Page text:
Skip to Main Content

MHS Library | Research

Wikipedia: reliable sources

"It ain't ignorance causes so much trouble; it's folks knowing so much that ain't so."

attributed to Josh Billings with variants[1] (Source: Wikipedia)

Below is an extract from the Wikipedia webpage: Wikipedia: Reliable sources/perennial sources

This is a non-exhaustive list of sources whose reliability and use on Wikipedia are frequently discussed. This list summarizes prior consensus and consolidates links to the most in-depth and recent discussions from the reliable sources noticeboard and elsewhere on Wikipedia.

Click here to check the list of sources.

Context matters tremendously, and some sources may or may not be suitable for certain uses depending on the situation. When in doubt, defer to the linked discussions for more detailed information on a particular source and its use. Consensus can change, and if more recent discussions considering new evidence or arguments reach a different consensus, this list should be updated to reflect those changes.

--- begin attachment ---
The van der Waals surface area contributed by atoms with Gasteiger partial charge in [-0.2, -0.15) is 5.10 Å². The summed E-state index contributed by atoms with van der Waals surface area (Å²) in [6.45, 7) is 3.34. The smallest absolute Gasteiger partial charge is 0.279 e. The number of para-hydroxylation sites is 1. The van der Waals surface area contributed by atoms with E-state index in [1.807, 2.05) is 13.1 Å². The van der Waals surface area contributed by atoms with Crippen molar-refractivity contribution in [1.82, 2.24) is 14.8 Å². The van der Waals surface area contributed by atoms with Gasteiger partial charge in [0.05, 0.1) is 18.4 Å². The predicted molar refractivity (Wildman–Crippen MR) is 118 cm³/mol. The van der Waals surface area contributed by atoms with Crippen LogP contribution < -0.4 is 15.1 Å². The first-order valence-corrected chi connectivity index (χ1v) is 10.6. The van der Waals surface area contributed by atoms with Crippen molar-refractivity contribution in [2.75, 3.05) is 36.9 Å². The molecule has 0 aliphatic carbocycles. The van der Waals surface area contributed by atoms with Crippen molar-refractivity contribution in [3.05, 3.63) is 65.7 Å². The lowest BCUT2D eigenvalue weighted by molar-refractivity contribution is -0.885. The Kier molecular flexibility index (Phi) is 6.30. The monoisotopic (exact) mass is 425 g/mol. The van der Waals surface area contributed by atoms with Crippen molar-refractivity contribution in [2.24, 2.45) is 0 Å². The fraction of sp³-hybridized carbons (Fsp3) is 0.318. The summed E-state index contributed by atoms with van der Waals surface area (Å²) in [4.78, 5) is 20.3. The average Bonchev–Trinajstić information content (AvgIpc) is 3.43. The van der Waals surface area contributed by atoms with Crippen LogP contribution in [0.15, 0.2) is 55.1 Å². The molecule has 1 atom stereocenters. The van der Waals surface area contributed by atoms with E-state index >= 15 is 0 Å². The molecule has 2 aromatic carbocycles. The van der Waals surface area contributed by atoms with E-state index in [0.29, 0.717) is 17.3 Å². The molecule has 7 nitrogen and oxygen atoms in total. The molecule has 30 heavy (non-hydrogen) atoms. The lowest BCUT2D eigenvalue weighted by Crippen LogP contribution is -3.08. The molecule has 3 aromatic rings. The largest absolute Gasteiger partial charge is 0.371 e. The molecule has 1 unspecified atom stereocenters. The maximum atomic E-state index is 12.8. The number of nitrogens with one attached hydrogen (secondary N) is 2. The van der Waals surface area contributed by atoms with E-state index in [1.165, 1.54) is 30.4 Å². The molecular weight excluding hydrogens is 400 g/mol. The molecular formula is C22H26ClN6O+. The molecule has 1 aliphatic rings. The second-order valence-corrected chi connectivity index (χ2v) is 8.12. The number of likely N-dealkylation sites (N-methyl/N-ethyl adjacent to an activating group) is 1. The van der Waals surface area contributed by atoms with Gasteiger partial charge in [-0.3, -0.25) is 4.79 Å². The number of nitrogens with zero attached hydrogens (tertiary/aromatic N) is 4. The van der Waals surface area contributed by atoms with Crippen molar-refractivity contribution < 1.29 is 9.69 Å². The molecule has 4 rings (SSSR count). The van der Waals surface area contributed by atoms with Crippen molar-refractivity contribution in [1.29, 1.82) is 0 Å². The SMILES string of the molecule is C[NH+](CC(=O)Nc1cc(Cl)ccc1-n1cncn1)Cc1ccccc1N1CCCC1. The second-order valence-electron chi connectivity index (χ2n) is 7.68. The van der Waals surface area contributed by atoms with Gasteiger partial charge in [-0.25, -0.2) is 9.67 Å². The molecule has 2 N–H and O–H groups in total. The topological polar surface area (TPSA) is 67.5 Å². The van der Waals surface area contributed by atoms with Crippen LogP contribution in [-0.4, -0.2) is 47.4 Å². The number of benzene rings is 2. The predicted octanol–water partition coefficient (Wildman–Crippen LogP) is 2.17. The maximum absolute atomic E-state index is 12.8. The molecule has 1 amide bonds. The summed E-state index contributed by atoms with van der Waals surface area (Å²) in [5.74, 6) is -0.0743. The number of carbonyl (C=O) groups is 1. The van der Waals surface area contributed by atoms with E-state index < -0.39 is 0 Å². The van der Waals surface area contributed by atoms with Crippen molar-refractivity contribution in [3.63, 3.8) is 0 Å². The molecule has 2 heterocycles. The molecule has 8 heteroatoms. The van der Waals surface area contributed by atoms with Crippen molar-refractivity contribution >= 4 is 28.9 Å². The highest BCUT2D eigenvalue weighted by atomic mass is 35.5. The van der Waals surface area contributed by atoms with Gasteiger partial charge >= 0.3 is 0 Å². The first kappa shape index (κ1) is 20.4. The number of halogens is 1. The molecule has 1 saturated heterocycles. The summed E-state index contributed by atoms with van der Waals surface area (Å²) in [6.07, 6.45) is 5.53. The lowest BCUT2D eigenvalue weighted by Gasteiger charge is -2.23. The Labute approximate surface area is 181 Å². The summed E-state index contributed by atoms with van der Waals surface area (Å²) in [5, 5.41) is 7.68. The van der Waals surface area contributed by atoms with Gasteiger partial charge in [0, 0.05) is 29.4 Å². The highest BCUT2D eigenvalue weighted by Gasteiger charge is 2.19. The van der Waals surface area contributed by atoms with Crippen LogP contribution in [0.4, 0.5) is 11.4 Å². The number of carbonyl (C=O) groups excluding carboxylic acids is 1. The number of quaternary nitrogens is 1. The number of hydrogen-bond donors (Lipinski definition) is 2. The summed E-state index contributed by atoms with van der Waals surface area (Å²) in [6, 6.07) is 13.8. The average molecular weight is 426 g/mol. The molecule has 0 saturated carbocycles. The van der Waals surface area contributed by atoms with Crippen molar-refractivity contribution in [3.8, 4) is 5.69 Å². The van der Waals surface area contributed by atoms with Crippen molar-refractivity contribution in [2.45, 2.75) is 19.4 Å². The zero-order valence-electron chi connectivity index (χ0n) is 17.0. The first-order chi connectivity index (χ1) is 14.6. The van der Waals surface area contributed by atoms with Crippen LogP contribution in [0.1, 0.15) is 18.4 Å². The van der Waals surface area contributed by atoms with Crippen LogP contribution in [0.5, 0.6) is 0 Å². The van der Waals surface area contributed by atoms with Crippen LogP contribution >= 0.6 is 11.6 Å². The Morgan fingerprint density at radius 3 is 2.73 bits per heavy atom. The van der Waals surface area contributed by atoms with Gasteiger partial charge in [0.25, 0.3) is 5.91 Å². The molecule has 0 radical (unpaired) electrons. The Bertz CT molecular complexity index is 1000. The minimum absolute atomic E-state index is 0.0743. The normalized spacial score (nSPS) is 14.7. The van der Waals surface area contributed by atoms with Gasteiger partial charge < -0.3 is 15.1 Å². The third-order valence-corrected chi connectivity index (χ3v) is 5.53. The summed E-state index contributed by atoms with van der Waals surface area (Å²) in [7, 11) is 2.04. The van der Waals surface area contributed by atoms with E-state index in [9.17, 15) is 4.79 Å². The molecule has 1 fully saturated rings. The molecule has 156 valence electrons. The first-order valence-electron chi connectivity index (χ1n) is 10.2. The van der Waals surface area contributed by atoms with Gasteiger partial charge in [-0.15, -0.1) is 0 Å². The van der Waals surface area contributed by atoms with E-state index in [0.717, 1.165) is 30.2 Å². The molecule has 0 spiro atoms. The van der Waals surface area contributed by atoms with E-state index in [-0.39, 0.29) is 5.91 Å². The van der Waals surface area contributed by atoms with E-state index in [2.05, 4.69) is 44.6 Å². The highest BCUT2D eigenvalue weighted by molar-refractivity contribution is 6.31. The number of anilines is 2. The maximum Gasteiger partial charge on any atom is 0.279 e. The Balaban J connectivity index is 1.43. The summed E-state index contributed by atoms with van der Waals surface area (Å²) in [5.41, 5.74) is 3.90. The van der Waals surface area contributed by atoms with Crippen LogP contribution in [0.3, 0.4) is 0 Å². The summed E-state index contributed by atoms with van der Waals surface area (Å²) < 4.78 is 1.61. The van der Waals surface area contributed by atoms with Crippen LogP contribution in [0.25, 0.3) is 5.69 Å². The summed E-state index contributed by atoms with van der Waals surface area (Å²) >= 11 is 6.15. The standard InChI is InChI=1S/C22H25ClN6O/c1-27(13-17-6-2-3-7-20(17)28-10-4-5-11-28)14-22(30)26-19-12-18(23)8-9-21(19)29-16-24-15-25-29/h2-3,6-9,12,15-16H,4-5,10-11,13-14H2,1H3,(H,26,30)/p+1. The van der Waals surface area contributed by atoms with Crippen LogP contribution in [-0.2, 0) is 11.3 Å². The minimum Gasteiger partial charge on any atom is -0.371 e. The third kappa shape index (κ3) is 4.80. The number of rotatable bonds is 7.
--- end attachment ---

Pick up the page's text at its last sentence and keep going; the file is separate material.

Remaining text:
Reliability is an inquiry that takes place pursuant to the verifiability policy and the reliable sources guideline. Note that verifiability is only one of Wikipedia's core content policies, which also include neutral point of view and no original research. These policies work together to determine whether information from reliable sources should be included or excluded.

As a general rule, more reliable sources have more people engaged in checking facts, analyzing legal issues, and scrutinizing the writing in a publication. Academic and peer-reviewed publications are usually the most reliable sources. Other reliable sources include university textbooks, books published by respected publishing houses, magazines, journals, and mainstream newspapers. (Be aware that some news organisations and magazines, such as CNN's iReport, host "blogs" and user-written articles on their websites. These may be reliable if they are written by the publisher's professional writers, but posts by readers are not usually considered reliable sources.)